Timing and placement key to healthy plants

Published 6:49 pm Thursday, September 6, 2018

In January, many eastern North Carolina homeowners were shaking in their shoes — not only because the below-freezing temperatures plagued the area for two weeks, but because such weather can be disastrous to many plants, fruiting trees and flowering bushes that normally thrive in the area.

Come spring, many people found their landscaping fears realized. Figs, gardenias, camellias and others fell prey to the cold snap that sent the region’s hardiness zone plummeting from a strong 7B to a 6B. Property owners and nurseries alike felt the bite.

“That will drive the landscape trends for about two years,” said Gene Fox. “When you look at it that way, it changes the landscape of our entire industry in our area.”

Fox is the area agriculture and consumer horticulture agent for Beaufort, Hyde, Tyrrell and Washington counties; he’s also a weekly contributor to the Daily News’ homes section with a column focusing on gardening and landscaping advice specific to this area.

Many people were unsure how to help their plants recover in the aftermath of the cold spell earlier this year, but Fox said it’s best to wait and see, when it comes to the cold.

“If you do experience a winter kill, the best thing to do is to wait until around June to see whether you need to replace that plant or not,” he said, adding that some plants may be beyond hope, but others will survive and thrive if treated correctly. “A winter kill stresses it out even though it’s dormant. If you come in in March and try to trim that new growth, you’ve stressed it out even more.”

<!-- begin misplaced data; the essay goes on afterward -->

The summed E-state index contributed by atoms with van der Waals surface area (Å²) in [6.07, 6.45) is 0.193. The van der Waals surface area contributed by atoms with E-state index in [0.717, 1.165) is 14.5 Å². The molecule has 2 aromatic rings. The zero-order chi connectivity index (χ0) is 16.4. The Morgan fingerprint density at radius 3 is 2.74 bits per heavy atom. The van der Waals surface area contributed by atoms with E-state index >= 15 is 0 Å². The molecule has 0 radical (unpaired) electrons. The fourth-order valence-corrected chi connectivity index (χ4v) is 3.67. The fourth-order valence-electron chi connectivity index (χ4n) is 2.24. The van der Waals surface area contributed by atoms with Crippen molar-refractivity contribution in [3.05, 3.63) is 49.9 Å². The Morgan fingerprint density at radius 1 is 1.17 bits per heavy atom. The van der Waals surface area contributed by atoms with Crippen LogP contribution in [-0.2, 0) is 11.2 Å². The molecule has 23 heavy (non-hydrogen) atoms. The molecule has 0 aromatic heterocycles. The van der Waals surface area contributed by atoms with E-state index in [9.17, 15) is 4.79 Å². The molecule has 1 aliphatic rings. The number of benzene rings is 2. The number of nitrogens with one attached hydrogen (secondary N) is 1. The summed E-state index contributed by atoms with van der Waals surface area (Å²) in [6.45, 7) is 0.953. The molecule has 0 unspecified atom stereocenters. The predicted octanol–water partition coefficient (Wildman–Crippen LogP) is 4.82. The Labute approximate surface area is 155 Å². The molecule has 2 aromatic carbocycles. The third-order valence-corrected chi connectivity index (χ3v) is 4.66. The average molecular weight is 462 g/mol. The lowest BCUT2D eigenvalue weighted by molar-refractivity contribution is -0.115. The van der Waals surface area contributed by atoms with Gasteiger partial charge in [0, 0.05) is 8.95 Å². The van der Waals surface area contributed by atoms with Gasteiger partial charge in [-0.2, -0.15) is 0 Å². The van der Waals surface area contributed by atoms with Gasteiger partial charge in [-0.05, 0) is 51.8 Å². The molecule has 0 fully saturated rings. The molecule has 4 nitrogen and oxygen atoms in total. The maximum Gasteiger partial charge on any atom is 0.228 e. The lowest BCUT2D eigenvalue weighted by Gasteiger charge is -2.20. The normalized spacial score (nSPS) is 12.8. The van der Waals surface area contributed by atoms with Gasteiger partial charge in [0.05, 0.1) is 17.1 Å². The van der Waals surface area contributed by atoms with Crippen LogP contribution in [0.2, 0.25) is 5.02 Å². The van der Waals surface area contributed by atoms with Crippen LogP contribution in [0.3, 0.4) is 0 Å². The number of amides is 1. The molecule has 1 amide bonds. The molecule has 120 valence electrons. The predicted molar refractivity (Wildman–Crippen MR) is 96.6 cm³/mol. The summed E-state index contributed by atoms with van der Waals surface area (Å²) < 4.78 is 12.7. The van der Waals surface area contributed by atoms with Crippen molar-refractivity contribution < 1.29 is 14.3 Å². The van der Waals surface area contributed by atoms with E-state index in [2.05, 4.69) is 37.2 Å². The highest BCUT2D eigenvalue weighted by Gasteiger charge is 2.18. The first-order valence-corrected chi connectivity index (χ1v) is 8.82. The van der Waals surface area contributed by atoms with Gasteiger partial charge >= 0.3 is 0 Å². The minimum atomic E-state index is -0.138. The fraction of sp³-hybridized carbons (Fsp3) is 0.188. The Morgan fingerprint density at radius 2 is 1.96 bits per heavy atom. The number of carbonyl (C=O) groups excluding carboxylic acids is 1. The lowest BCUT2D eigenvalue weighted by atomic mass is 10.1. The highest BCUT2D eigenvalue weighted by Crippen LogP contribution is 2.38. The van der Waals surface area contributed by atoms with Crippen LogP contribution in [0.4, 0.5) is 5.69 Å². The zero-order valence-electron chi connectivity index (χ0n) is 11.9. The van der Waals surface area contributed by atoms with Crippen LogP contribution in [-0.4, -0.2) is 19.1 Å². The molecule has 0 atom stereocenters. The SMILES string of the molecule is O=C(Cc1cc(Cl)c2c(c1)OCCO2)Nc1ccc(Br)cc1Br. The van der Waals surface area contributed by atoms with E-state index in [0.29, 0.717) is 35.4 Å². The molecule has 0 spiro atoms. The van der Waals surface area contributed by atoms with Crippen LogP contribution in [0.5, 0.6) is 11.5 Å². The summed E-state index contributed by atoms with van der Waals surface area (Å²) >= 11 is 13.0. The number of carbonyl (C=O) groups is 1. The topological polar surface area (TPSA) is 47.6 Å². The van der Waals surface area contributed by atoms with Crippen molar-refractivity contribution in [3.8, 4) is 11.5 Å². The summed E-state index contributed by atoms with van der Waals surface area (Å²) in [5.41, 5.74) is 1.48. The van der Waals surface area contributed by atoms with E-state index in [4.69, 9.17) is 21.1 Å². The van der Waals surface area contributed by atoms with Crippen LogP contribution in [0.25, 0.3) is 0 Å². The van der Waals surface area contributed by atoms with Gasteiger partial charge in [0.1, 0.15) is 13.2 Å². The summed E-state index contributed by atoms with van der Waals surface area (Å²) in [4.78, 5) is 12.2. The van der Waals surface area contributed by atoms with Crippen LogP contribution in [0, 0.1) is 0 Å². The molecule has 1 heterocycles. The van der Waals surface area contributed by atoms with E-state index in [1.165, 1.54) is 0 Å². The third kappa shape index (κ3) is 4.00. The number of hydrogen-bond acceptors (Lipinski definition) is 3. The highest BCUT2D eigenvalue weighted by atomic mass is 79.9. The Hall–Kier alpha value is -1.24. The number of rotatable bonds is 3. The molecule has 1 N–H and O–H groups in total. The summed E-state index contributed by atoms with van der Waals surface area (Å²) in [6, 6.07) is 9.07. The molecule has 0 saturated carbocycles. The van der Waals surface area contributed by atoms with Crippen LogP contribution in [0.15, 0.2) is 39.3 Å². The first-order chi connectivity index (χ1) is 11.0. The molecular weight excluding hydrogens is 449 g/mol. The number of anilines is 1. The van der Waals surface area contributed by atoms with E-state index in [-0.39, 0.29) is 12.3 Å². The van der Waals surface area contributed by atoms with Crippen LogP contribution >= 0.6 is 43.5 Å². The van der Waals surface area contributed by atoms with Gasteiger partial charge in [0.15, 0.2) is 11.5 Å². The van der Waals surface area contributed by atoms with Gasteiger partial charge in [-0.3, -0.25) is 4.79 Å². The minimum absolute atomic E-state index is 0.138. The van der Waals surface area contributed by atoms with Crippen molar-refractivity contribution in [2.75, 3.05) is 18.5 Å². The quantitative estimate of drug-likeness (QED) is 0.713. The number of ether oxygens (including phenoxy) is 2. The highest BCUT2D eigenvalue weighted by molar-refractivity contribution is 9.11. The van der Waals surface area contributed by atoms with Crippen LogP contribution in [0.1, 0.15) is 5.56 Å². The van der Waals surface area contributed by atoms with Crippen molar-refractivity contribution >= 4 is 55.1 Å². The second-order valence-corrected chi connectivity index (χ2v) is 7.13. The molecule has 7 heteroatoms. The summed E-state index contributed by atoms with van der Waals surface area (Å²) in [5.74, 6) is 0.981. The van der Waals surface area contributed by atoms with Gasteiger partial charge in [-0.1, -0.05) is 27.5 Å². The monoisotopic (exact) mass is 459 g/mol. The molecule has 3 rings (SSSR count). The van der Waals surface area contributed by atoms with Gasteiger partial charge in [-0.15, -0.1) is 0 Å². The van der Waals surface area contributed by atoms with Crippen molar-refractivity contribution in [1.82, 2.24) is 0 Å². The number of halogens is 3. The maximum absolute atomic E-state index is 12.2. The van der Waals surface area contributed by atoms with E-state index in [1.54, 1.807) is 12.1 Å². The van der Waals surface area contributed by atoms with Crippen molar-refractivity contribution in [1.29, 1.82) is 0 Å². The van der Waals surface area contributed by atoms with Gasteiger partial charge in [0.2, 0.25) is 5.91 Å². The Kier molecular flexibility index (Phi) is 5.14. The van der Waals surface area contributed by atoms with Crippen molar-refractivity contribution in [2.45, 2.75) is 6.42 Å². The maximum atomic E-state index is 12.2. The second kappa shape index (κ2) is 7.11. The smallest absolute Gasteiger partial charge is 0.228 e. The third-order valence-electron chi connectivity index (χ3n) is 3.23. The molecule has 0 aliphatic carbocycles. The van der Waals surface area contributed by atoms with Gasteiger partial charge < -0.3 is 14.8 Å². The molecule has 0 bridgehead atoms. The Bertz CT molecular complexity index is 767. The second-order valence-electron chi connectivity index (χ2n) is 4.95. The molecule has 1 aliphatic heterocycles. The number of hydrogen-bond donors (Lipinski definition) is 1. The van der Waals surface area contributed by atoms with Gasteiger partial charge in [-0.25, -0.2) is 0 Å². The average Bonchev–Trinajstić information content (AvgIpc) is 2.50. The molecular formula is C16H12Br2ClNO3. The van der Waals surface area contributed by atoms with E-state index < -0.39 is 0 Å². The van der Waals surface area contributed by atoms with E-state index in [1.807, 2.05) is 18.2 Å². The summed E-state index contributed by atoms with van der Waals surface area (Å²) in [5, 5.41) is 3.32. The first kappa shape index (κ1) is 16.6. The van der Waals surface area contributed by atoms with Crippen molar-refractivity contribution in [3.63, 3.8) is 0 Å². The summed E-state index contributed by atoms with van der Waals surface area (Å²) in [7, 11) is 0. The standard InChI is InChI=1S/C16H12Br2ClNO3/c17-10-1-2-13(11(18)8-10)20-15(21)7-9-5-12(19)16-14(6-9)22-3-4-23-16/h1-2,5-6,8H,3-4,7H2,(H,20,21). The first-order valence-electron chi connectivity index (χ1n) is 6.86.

Fox said placement is one of the keys to helping a plant survive a cold snap — the closer to a structure and more sheltered a plant is, the greater the chance for revival. A plant that didn’t survive the January cold, shouldn’t be replaced in that same spot.

“There are two main things you can’t do to keep your plants as healthy as possible: right plant, right place; and maintain the pH within the correct range,” Fox said. “When you replace something, you certainly don’t want to put it back in the same place.”

While the cold might have burned off this year’s flowering buds (as they’re already present on the plant even in the dead of winter), another way to prevent die-off is to prune at the right time. According to Fox, that time is over for the year.

“You don’t want to prune trees or bushes after Aug. 1, going into the fall, because it causes a growth response. This growth response won’t have enough time to harden off against cold weather which at a minimum would cause tip die-back but could cause severe damage,” he said. “A better time to prune those would be late January into late February. If it’s a spring flowering bush do not prune until after the flowers have bloomed, such as an azalea or Loropetalum. Any spring flowering bush, if you prune it prior to bloom, you won’t have any flowers.”

The same goes, in a sense, for warm-season grasses. Fertilizing warm-season grasses right now also stimulates a growth response that can ultimately cause a lot of harm if it gets really cold.

“It’s so busy growing, it doesn’t recognize it should be slowing down,” Fox said.

What gardeners can do right now is send off a soil test to the North Carolina Department of Agriculture. They are currently free and available for pick-up at the extension office on Airport Road in Washington. From Dec. 1 through March 31, the price goes from zero to $4 per sample.

“Now is the time to take soil sample to get them back in a timely fashion,” Fox said. “They process between 450,000 and 550,000 of those a year. They process 90 percent of them in those four months. They crank out a great report with recommendations and tell you exactly what your plants are going need.”

Another tip from this professional horticulturist is about everyone’s favorite fall flower: chrysanthemums. With a potted mum purchased and planted in its full flowering glory in November only has about a 50-50 chance of survival over winter, as opposed to those purchased and planted in the spring.

“It’s all about getting that established root system,” Fox said.